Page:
This workshop is a part of a series focused on creating and maintaining a safe, respectable and equitable workplace.
What is bias? Its objective definition is regarded as a “personal and unreasoned judgment.” Subjectively, it can mean something different to anyone experiencing or committing it at any given moment. It’s safe to say, however, that at one time or another we have both experienced and committed bias.
As cause-driven organizations, it’s important that we understand where bias comes from, and find ways to minimize or eliminate it from pervading our workplace and the communities we serve. After a deep dive into biases with Gamal Palmer, Senior Vice President of Leadership Development at the Jewish Federation Los Angeles, we outlined some pathways to creating a workplace free from bias. Thanks to Gamal for these unique exercises from his Diversity Gym Course.
These tools are only the first step, and we suggest reaching out to Gamal for guidance on advancing them in your organization.
Discover Your Story
Our biases manifest from our lived experiences. How we grow up and what we witness are moments that deeply affect how we see and treat people. Here are some ways to figure out what your story is:
- Identify the first time you knew you were different from someone else. How did this moment shift how you saw yourself in the context of the world? Think about how that might have made you shift your perception of the world.
- What did you see growing up? Our childhood shapes our adulthood, and things that we see as children form our viewpoints as adults. Write down how you saw things like race, gender, sexuality, religion and more addressed around you, whether it was on television, in school or in conversations with your family.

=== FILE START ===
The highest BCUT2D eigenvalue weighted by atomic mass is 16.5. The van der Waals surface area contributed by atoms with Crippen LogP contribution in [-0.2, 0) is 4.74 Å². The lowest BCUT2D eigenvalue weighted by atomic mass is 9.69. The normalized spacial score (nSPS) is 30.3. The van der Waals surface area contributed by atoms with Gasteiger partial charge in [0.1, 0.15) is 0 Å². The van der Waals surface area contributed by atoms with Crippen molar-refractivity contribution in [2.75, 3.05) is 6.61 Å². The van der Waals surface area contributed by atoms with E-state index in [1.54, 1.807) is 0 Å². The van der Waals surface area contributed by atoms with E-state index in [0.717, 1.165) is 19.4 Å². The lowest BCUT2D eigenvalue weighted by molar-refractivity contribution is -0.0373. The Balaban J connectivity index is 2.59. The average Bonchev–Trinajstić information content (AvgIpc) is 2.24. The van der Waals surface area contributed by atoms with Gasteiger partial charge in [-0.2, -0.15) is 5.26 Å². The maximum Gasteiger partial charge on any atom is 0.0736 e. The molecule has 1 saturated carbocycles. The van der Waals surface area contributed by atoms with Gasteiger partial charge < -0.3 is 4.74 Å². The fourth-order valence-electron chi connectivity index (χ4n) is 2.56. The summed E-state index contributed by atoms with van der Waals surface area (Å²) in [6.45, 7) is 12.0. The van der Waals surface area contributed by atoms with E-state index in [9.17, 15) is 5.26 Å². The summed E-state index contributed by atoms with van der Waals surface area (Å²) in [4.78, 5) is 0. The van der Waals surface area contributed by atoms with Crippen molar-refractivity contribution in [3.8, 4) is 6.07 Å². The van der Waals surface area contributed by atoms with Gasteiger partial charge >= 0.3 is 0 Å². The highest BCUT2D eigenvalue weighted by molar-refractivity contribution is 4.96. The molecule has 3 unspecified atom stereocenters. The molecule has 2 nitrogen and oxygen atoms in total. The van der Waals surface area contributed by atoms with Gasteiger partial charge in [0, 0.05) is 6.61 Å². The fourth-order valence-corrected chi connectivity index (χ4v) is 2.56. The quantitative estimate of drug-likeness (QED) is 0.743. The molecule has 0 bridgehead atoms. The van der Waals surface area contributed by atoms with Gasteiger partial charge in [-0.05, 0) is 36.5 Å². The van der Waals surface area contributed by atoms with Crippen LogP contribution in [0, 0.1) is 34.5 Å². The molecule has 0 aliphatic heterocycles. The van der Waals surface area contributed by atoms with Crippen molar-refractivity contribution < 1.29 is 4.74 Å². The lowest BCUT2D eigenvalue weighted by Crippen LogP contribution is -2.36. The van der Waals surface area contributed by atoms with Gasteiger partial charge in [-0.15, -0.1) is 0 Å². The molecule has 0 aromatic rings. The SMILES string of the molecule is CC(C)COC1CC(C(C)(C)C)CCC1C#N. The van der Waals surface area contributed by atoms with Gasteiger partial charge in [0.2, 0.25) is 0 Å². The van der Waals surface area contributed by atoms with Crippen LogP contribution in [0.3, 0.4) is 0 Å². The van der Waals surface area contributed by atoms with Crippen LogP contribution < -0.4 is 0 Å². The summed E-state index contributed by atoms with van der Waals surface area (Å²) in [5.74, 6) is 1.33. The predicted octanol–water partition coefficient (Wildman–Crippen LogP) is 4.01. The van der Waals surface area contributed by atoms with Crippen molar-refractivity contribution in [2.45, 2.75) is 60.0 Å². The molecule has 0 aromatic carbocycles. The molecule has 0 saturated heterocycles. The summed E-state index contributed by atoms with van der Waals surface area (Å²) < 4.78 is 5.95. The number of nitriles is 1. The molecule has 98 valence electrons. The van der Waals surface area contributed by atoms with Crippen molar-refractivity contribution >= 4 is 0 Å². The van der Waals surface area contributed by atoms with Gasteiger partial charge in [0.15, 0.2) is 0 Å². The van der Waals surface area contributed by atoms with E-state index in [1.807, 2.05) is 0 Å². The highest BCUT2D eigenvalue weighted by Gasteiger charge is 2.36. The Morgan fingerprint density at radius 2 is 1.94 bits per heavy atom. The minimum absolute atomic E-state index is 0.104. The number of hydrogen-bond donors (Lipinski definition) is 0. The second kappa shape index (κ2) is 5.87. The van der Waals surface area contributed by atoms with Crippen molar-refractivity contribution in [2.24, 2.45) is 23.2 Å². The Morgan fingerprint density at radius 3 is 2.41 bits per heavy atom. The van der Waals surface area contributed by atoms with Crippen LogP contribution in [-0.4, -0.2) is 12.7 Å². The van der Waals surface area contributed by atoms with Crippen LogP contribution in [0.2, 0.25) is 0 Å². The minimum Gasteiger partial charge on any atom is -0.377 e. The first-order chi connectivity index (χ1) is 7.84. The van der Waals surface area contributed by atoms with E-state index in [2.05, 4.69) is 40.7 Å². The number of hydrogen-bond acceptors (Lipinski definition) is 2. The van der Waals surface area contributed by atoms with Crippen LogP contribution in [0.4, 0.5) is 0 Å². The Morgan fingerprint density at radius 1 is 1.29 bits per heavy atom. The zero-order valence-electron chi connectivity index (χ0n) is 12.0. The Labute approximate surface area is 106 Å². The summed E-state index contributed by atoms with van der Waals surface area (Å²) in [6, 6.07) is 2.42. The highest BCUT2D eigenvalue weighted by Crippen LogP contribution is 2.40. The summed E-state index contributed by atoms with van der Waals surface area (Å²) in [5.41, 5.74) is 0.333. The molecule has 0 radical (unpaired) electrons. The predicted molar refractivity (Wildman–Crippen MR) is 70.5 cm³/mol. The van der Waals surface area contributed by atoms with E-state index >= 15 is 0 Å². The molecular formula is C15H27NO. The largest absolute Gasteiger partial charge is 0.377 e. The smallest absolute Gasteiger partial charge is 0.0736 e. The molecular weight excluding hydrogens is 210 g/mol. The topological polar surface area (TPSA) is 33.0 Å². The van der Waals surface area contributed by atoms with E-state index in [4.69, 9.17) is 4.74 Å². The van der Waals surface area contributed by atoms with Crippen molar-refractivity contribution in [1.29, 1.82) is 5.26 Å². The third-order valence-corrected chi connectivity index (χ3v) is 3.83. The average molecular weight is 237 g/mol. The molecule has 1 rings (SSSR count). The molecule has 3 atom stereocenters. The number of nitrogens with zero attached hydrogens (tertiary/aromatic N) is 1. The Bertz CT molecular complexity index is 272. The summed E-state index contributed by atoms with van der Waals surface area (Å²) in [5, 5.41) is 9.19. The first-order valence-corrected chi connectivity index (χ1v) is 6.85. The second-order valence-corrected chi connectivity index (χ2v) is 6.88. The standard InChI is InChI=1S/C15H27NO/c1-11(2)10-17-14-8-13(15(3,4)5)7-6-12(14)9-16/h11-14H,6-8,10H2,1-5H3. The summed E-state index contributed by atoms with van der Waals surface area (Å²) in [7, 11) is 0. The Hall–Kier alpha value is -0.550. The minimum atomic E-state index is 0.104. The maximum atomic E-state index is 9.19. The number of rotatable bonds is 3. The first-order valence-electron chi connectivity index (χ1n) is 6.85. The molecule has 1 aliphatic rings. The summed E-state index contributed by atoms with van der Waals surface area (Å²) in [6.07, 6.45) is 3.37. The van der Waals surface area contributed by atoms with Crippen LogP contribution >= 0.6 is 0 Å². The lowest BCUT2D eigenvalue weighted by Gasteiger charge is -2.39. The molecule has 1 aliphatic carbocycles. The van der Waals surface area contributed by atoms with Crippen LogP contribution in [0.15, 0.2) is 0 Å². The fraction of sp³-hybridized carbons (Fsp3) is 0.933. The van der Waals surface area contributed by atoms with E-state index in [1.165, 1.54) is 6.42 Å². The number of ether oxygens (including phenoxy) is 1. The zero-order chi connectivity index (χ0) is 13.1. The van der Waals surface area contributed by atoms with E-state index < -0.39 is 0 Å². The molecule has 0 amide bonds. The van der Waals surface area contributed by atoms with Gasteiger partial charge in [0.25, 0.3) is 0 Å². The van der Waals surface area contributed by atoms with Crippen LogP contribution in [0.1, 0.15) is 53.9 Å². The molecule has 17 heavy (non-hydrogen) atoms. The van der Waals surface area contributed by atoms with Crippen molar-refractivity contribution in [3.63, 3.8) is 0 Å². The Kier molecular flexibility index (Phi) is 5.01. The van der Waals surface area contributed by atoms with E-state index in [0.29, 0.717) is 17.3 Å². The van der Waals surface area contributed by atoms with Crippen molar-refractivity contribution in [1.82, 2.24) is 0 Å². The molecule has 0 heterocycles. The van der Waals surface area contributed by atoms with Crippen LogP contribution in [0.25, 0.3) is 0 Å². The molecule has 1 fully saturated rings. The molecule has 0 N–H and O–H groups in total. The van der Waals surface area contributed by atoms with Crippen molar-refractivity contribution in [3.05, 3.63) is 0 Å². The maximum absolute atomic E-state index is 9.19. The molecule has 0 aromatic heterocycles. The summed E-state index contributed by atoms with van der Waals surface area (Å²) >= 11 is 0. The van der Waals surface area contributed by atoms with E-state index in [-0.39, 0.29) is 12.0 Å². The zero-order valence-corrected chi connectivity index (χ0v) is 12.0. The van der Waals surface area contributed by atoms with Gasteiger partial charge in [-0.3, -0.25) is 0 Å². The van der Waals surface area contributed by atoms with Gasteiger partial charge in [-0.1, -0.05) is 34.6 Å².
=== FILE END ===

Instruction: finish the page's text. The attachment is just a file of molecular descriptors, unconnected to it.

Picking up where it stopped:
Unpack Your Bias
Acts or thoughts motivated by bias are often triggered subconsciously and happen in a matter of seconds, meaning that we aren’t always aware when we’re committing them. Below are a couple of suggestions to identify your biases.
- Recall a moment that you categorized someone else as “different.” Did this moment affect how you saw them or interacted with them? Addressing these moments can lead to healing how we see, address and respect others.
- How do you experience bias? It’s common to do to others what has been done to us, so identifying ways we experience bias might shed light on how we commit it. With yourself, or someone you trust, connect the biases you experience with the biases you commit.
Practicing empathy requires us to see the world through each other’s eyes to understand different feelings. The task isn’t easy and it challenges us to reckon with our biases head on. Here a few ways to practice empathy.
- Recognize and manage your triggers: A trigger is a word or phrase that immediately makes you anxious, angry, or stunned. To help us recognize our triggers, Gamal simulated experiences where we’d come face-to-face with words that made us react negatively. Managing our reactions helped us manage our triggers, giving us tools to remain balanced and professional during someone’s act of bias. This was another tangible exercise in practicing empathy and patience during times of intensity or even adversity.
- Walk in their shoes. In our session we shared various stories of bias and experimented with improvisational exercises that helped us understand bias more. This experience allowed us to practice empathy on ourselves, while also making it safer for the group to practice with each other.
Whether it’s internally at work or in the communities we serve, we both experience and commit bias. Just because we’re mission-driven organizations does not mean that we’re free of bias. Additionally, people outside our organizations may have biases about us or our clients and we must be equipped with the tools to address those and work with them to create safe environments in the office and in the community.
If you find these tools helpful in opening a conversation about bias, then bring Gamal to your organization for a thorough workout in the Diversity Gym! You can email him here.